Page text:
Historical Characters: Talleyrand, Cobbett, Mackintosh, Canning

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Side 174 - You well know, gentlemen, how soon one of those stupendous masses, now reposing on their shadows in perfect stillness — how soon, upon any call of patriotism or of necessity, it would assume the likeness of an animated thing, instinct with life and motion — how soon it would ruffle, as it were, its swelling plumage, how quickly it would put forth all its beauty and all its bravery, collect its scattered elements of strength, and awaken its dormant thunder.
Side 90 - Needy Knife-grinder! whither are you going? Rough is the road, your wheel is out of order, — Bleak blows the blast ; your hat has got a hole in't, So have your breeches ! " Weary Knife-grinder ! little think the proud ones, Who in their coaches roll along the turnpikeRoad, what hard work 'tis crying all day, ' Knives and Scissors to grind O ! ' " Tell me, Knife-grinder, how came you to grind knives?
Side 91 - Was it the squire for killing of his game? or Covetous parson for his tithes distraining? Or roguish lawyer made you lose your little All in a lawsuit? (Have you not read the Rights of Man, by Tom Paine?) Drops of compassion tremble on my eyelids, Ready to fall as soon as you have told your Pitiful story.
Side 105 - I do not love thee, Dr. Fell, the reason why I cannot tell, But this I know and know full well, I do not love thee, Dr. Fell...
Side 91 - Story! God bless you! I have none to tell, Sir, Only last night a-drinking at the " Chequers," This poor old hat and breeches, as you see, were Torn in a scuffle. Constables came up for to take me into Custody ; they took me before the justice ; Justice Oldmixon put me in the parishstocks for a vagrant.
Side 117 - The Earl of Chatham, with his sword drawn Stood waiting for Sir Richard Strachan ; Sir Richard, longing to be at 'em, Stood waiting for the Earl of Chatham.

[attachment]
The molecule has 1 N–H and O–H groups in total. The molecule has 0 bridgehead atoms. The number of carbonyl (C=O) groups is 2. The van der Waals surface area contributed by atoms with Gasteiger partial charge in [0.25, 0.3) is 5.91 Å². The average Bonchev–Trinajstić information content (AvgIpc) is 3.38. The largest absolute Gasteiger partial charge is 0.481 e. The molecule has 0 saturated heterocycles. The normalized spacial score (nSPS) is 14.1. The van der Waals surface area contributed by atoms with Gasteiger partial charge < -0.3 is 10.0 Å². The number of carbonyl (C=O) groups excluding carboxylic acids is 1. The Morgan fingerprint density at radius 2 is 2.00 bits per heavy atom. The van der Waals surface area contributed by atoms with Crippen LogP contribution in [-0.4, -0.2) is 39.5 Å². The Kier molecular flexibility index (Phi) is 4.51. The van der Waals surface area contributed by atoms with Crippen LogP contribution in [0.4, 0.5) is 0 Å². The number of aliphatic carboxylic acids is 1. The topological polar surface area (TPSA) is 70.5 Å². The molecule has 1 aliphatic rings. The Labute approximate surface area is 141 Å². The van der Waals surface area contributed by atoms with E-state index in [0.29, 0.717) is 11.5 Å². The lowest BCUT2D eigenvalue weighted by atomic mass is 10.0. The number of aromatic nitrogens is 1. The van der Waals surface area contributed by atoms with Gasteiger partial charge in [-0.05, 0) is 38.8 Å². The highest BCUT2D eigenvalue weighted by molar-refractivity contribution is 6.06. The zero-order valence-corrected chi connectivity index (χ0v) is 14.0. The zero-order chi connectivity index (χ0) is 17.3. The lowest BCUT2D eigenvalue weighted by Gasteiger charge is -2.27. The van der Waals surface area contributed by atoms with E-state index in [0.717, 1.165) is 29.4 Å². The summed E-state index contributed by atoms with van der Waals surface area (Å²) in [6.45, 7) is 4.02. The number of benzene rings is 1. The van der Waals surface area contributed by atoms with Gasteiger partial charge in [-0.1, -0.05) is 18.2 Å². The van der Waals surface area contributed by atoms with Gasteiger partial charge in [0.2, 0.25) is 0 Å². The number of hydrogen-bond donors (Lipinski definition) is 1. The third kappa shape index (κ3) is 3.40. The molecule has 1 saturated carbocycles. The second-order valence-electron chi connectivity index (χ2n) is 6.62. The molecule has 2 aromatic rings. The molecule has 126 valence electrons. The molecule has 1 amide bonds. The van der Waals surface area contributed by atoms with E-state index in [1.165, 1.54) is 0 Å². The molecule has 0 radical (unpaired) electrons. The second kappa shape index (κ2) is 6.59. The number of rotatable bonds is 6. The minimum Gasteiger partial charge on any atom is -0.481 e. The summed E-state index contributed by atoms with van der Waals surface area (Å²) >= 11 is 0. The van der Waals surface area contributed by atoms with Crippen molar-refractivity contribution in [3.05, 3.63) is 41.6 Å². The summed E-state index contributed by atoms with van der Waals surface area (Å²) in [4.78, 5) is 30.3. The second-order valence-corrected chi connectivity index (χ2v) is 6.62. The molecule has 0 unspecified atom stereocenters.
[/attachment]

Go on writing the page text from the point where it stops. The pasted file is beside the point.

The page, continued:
Side 62 - Ancient learning, exact science, polished society, modern literature, and the fine arts, contributed to adorn and enrich the mind of this accomplished man. All his contemporaries agreed with the satirist in ascribing '' To Berkeley every virtue under heaven.
Side 88 - I had always been fond of beautiful gardens ; and a gardener, who had just come from the king's gardens at Kew, gave such a description of them as made me instantly resolve to work in these gardens. The next morning, without saying a word to any one, off I set, with no clothes, except those upon my back, and with thirteen halfpence in my pocket.
Side 50 - The opening of the birch leaves is the signal for the pheasant to begin to crow, for the blackbird to whistle, and the thrush to sing; and just when the oak-buds begin to look reddish, and not a day before, the whole tribe of finches burst forth in songs from every bough, while the lark, imitating them all, carries the joyous sounds to the sky.
Side 64 - the truth about innate ideas may be, that there are properly no ideas or passive objects in the mind but what are derived from sense, but that there are also, besides these, her own acts and operations — such are notions...

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